Taal Volcano continues to spew ash and trigger volcanic earthquakes according to Philippine Institute of Volcanology and Seismology chief Renato Solidum yesterday. It is still Alert level 4 or “Intense Unrest,” – the risk benchmark of Phivolcs.
For the thousands of families fleeing their homes for safety, life will not be the same again. In the evacuation centers were most of them are sheltered, they have to rely on the efficiency of the local government and government agencies, as well as the kindness of people to make it through the day. The difficulties faced by the families in evacuation centers are unspeakable.
Most of them were only able to bring the most basic of clothing and items that they were able to snatch while hastily leaving their homes. This is not to mention the mental torment they suffer knowing that their farm, animals, and properties might be lost forever.
As we read and see the plight of the victims of the Taal Volcano eruption on various media platforms, right on our own doorstep, we still have evacuees who were displaced by the series of quakes that rocked Cotabato and Davao region last December. The combined number of people displaced by natural calamities in the country today would be alarming.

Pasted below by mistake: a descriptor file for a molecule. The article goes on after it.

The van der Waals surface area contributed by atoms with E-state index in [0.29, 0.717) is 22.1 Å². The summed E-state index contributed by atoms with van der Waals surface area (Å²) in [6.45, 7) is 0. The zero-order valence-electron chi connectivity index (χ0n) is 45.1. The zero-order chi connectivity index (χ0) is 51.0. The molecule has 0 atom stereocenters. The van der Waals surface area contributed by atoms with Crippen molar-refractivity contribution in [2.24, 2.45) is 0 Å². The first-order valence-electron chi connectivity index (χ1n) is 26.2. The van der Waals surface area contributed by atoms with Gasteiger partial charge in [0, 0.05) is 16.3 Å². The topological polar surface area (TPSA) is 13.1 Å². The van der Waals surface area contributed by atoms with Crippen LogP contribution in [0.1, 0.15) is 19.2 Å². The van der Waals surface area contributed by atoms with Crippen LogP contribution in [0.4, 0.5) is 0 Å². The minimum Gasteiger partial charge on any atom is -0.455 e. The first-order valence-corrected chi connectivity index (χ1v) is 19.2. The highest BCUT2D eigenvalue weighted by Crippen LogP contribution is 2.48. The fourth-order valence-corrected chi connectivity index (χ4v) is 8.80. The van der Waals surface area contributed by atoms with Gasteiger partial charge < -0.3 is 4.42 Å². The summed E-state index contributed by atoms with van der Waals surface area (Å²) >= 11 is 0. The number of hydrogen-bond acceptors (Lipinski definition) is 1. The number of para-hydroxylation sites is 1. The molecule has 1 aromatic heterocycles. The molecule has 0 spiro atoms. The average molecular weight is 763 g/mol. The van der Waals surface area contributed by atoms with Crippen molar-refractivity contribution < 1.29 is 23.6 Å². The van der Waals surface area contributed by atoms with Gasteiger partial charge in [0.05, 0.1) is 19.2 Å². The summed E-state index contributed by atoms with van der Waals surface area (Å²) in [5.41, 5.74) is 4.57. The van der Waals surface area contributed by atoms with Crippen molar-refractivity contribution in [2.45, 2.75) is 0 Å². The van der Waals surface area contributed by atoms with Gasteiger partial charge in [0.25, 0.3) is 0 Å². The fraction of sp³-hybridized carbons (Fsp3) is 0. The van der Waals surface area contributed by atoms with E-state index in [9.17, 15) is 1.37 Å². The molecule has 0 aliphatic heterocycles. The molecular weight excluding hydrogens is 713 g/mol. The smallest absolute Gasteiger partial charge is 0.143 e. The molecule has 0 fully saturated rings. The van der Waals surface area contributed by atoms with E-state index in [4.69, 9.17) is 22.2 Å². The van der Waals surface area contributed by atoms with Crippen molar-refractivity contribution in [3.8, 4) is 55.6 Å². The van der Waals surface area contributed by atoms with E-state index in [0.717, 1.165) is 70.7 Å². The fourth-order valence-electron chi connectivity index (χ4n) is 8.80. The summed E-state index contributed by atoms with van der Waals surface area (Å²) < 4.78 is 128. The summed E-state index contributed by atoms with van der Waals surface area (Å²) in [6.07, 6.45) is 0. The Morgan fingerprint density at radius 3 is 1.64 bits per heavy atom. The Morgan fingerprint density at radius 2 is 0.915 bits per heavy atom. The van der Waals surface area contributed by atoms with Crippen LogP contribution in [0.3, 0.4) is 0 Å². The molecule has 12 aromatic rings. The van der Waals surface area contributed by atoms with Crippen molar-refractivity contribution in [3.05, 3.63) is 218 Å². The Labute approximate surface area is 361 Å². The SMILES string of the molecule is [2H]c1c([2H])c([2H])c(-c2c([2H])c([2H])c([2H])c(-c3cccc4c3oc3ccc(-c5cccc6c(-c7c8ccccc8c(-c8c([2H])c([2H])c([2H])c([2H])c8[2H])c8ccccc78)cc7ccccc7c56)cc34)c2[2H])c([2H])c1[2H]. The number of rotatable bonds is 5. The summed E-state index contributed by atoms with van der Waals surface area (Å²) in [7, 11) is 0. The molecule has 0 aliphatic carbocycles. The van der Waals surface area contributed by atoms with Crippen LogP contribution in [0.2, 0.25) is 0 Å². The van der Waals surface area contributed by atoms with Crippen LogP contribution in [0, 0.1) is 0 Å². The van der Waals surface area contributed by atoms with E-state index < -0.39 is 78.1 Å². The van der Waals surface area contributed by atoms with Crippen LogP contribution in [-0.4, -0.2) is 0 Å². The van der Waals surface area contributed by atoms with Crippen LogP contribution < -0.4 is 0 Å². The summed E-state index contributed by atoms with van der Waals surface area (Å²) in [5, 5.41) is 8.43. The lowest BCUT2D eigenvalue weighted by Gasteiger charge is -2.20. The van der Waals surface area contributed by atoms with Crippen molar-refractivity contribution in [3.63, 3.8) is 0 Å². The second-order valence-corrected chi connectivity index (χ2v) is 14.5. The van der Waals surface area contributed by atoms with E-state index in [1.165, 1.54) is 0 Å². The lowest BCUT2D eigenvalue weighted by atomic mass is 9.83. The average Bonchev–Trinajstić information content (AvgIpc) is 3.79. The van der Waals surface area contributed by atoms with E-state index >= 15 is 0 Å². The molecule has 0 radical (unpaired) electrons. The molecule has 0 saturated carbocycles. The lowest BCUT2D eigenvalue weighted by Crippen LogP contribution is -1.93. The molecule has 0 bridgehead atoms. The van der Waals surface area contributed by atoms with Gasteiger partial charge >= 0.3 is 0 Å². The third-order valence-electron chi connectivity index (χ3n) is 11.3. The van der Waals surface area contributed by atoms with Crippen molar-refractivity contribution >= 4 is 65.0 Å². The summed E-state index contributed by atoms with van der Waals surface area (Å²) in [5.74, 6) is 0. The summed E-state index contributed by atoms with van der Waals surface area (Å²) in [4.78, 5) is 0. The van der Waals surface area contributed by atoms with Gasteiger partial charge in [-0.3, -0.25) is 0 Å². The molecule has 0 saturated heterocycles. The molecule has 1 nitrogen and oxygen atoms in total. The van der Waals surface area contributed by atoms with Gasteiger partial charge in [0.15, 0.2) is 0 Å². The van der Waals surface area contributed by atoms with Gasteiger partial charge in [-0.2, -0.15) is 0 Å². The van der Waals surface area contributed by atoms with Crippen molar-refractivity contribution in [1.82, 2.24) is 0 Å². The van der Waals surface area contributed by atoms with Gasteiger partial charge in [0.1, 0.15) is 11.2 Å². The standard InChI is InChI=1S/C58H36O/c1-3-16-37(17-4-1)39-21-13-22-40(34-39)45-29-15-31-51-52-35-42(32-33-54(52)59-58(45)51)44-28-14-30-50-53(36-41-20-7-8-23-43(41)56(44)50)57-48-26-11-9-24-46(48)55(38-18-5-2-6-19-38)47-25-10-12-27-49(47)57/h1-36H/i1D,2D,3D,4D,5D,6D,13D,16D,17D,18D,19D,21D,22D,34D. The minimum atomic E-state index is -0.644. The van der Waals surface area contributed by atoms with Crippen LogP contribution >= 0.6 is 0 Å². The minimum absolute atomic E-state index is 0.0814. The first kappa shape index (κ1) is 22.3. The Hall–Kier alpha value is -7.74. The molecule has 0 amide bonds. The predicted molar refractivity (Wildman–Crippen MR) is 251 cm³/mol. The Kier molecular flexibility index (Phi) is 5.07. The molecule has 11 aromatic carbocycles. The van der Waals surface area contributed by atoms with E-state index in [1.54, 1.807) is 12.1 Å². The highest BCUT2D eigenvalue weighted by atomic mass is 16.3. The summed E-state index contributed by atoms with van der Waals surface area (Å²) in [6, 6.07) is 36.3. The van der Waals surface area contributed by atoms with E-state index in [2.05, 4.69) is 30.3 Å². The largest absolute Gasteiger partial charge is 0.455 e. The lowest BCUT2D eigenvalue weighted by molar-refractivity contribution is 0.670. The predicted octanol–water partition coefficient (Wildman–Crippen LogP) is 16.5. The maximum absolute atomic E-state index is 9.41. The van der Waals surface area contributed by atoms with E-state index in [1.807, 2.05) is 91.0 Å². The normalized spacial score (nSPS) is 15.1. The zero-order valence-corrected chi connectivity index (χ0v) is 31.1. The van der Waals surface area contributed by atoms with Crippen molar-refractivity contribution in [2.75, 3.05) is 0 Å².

They are called environmentally displaced people as they are “impelled or induced to migrate because their livelihoods are rendered unsustainable by proliferating natural disasters or the irreversible degradation of environmental resources resulting from the slow-onset impacts of rising sea levels and desertification, “ as defined by the Refugee Studies Center in Oxford.
Their lives have been drastically changed by forces of nature. It cannot be over emphasized that we are all so puny and helpless in the face of earthquakes, volcanic eruption, super typhoons, landslides and other natural calamities. But we can mitigate the risks to life and properties with proper and efficient implementation of our risk reduction management strategies.